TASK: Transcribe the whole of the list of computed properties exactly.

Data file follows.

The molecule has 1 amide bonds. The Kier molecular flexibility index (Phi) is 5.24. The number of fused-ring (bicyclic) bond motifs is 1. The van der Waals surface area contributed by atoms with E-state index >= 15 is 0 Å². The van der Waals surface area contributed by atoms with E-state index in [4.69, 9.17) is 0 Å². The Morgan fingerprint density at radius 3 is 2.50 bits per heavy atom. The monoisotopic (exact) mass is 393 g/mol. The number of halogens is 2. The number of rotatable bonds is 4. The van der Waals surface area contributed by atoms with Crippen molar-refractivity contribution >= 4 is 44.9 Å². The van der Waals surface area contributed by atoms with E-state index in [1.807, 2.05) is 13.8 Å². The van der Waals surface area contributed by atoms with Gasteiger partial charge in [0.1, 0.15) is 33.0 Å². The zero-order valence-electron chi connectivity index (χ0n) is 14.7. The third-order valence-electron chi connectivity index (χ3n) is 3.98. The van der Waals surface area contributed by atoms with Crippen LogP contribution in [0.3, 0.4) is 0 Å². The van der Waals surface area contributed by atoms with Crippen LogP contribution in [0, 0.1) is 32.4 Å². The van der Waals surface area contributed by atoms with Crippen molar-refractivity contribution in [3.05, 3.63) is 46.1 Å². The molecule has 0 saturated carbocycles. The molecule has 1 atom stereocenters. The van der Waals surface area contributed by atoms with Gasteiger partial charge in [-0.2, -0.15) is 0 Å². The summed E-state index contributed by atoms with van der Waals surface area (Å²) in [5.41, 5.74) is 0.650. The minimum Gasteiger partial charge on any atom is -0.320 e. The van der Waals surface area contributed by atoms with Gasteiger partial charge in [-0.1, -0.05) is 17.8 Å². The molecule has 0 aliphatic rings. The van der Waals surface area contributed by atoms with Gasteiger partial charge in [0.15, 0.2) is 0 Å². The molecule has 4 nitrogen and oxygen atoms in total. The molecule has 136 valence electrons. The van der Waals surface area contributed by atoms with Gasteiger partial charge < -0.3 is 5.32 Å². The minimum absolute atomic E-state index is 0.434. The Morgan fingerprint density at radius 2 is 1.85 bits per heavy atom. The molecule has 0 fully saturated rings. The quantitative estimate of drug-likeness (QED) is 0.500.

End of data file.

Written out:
The molecule has 1 amide bonds. The Kier molecular flexibility index (Phi) is 5.24. The number of fused-ring (bicyclic) bond motifs is 1. The van der Waals surface area contributed by atoms with E-state index >= 15 is 0 Å². The van der Waals surface area contributed by atoms with E-state index in [4.69, 9.17) is 0 Å². The Morgan fingerprint density at radius 3 is 2.50 bits per heavy atom. The monoisotopic (exact) mass is 393 g/mol. The number of halogens is 2. The number of rotatable bonds is 4. The van der Waals surface area contributed by atoms with Crippen molar-refractivity contribution >= 4 is 44.9 Å². The van der Waals surface area contributed by atoms with E-state index in [1.807, 2.05) is 13.8 Å². The van der Waals surface area contributed by atoms with Gasteiger partial charge in [0.1, 0.15) is 33.0 Å². The zero-order valence-electron chi connectivity index (χ0n) is 14.7. The third-order valence-electron chi connectivity index (χ3n) is 3.98. The van der Waals surface area contributed by atoms with Crippen LogP contribution in [0.3, 0.4) is 0 Å². The van der Waals surface area contributed by atoms with Crippen LogP contribution in [0, 0.1) is 32.4 Å². The van der Waals surface area contributed by atoms with Crippen molar-refractivity contribution in [3.05, 3.63) is 46.1 Å². The molecule has 0 saturated carbocycles. The molecule has 1 atom stereocenters. The van der Waals surface area contributed by atoms with Gasteiger partial charge in [-0.2, -0.15) is 0 Å². The summed E-state index contributed by atoms with van der Waals surface area (Å²) in [5.41, 5.74) is 0.650. The minimum Gasteiger partial charge on any atom is -0.320 e. The van der Waals surface area contributed by atoms with Gasteiger partial charge in [-0.1, -0.05) is 17.8 Å². The molecule has 0 aliphatic rings. The van der Waals surface area contributed by atoms with Gasteiger partial charge in [0.15, 0.2) is 0 Å². The molecule has 4 nitrogen and oxygen atoms in total. The molecule has 136 valence electrons. The van der Waals surface area contributed by atoms with Gasteiger partial charge < -0.3 is 5.32 Å². The minimum absolute atomic E-state index is 0.434. The Morgan fingerprint density at radius 2 is 1.85 bits per heavy atom. The molecule has 0 fully saturated rings. The quantitative estimate of drug-likeness (QED) is 0.500.